Teaching Fluffy to come when you call her may seem like a difficult task, but it is part of basic dog training. Known as the "recall" command, it is something you can teach your furry friend from the puppy stage.
The command involves calling your dog by its name and then saying, "come!" in a cheerful way. If you train your pup with the recall command, it's a great way to keep it under control, even while it's enjoying some free time off the leash.
Getting started on the recall command
Training your dog should begin with a foundation of positive reinforcement. This means rewarding the dog after it completes a task. Being patient is crucial as you'll have to repeat the training over and over again.
You can even train senior dogs that require mobility devices like a bed ramp for dogs to come when called. Although you should take extra care with older furry buddies, an old dog can still learn new tricks with a patient owner.
Eventually, your furry friend may even surprise you with how quickly it catches on. The main thing to remember is to have fun, enjoy your time with your pup and watch the progress it makes.
Train your dog - 6 Tips to get you going
Now that you are ready to teach your dog the recall command, these tips are a great place to start:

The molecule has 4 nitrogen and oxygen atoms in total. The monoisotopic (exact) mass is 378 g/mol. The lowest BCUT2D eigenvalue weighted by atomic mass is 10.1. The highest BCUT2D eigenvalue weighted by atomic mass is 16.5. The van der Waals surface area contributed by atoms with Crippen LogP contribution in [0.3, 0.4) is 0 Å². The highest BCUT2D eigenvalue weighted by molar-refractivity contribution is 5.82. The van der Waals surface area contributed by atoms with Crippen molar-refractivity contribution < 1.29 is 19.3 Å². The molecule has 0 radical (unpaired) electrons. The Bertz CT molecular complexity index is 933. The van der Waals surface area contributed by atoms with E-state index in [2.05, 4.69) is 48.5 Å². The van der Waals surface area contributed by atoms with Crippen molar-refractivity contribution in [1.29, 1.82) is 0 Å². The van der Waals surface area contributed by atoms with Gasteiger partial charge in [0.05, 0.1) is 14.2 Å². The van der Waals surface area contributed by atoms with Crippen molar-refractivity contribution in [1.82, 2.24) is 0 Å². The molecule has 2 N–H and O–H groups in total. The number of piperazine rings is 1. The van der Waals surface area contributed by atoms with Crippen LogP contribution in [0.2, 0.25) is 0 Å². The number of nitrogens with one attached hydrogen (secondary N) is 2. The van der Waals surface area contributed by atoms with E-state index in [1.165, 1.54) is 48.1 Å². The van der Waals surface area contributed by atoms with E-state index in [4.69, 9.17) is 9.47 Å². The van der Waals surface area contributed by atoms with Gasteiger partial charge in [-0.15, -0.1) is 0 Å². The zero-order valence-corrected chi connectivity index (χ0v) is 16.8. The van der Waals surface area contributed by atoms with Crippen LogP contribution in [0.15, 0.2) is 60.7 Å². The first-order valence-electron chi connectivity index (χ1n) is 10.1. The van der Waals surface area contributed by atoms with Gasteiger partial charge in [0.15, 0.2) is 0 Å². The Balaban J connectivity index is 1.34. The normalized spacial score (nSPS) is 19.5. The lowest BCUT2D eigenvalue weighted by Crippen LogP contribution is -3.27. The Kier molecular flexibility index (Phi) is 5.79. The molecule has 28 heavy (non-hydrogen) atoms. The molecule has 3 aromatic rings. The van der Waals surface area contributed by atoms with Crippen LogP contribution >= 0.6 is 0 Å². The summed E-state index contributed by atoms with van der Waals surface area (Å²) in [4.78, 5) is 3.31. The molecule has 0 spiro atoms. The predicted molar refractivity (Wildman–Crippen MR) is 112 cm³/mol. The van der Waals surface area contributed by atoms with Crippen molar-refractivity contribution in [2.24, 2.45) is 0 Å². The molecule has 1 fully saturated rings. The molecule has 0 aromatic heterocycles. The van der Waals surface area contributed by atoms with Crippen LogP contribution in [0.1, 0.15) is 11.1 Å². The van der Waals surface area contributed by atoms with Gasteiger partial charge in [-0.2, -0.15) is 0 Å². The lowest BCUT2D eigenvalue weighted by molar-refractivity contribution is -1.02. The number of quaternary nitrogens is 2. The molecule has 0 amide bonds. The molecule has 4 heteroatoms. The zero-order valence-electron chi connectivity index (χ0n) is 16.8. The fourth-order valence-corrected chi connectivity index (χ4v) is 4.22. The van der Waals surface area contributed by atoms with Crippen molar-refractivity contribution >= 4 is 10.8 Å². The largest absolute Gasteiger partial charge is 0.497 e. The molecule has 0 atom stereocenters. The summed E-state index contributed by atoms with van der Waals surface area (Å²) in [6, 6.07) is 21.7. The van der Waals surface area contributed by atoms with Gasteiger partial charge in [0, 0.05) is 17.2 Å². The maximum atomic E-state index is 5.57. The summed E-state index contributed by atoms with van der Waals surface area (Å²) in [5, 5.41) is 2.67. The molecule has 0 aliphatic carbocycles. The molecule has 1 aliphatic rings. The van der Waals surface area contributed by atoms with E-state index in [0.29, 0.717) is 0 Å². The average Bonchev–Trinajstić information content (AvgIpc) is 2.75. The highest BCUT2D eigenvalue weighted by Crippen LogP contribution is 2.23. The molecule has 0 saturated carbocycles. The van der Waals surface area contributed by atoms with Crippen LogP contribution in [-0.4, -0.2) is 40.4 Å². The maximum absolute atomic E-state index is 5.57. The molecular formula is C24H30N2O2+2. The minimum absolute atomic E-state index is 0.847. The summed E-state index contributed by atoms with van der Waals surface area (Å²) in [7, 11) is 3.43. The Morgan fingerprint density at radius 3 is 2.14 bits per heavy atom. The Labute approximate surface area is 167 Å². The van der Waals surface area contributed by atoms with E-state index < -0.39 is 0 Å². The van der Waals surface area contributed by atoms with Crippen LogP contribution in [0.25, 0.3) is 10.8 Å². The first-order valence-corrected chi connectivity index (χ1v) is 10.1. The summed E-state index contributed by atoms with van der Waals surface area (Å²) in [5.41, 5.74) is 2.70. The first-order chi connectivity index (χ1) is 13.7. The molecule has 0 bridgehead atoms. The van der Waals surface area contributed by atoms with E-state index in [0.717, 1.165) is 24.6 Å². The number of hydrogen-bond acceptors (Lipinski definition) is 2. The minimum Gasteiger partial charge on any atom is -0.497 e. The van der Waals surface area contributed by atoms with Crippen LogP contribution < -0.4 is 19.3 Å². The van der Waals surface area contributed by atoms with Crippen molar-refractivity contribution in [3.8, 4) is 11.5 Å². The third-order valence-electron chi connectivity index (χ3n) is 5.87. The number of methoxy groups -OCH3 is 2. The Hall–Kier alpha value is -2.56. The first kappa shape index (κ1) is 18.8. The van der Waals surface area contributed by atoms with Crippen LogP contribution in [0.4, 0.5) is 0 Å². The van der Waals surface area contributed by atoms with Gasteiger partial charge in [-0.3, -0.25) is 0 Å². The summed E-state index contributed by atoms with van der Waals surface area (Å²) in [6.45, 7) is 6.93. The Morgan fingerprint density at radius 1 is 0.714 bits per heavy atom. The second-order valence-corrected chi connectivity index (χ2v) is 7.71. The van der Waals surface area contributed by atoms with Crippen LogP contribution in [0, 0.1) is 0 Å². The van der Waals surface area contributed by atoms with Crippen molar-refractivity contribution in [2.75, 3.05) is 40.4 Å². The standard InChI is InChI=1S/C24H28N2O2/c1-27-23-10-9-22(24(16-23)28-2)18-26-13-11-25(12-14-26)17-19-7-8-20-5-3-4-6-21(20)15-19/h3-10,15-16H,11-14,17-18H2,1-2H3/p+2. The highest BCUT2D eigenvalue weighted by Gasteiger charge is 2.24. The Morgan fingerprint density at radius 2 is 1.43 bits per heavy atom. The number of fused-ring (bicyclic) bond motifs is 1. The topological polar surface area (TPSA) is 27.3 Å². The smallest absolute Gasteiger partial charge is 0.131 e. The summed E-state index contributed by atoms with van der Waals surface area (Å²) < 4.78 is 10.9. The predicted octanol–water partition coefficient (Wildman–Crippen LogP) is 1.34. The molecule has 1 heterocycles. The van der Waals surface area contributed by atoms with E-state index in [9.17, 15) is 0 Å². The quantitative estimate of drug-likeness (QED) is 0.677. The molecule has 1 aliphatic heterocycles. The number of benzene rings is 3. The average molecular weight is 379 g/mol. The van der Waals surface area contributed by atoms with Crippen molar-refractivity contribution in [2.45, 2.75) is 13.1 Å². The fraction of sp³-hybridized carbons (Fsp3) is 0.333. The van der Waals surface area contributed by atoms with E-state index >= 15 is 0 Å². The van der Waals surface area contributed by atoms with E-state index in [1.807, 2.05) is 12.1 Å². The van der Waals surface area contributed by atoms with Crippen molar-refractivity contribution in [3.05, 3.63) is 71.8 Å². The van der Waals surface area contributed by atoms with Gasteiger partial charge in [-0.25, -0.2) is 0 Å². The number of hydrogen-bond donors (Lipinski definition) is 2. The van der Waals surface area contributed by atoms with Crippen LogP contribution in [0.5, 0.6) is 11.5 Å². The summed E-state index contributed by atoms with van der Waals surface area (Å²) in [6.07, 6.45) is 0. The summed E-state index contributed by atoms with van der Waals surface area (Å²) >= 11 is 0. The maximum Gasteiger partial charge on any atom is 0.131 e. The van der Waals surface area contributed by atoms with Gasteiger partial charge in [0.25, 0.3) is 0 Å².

#1. Food rewards as positive reinforcement
The easiest way to encourage your dog through positive reinforcement is by using food. Special treats only used for training will help the dog differentiate between a fun snack and one used for training.
#2. Non-food rewards
Although food rewards are probably the best way to train a dog, non-food rewards work as well. For example, that well-chewed ball they like so much, or cuddles and playtime.
By rewarding the dog's success, it will begin to respond quickly to your commands. If you're searching for guidance on how to train a dog with a shock collar to come, please consider using methods that don't involve pain or force.
#3. Practice indoors first
By practicing indoors first, your dog won't have all the distractions of things like squirrels! You can slowly help it to adjust to the outdoors. Eventually, you'll move to other areas, especially places where there are people around.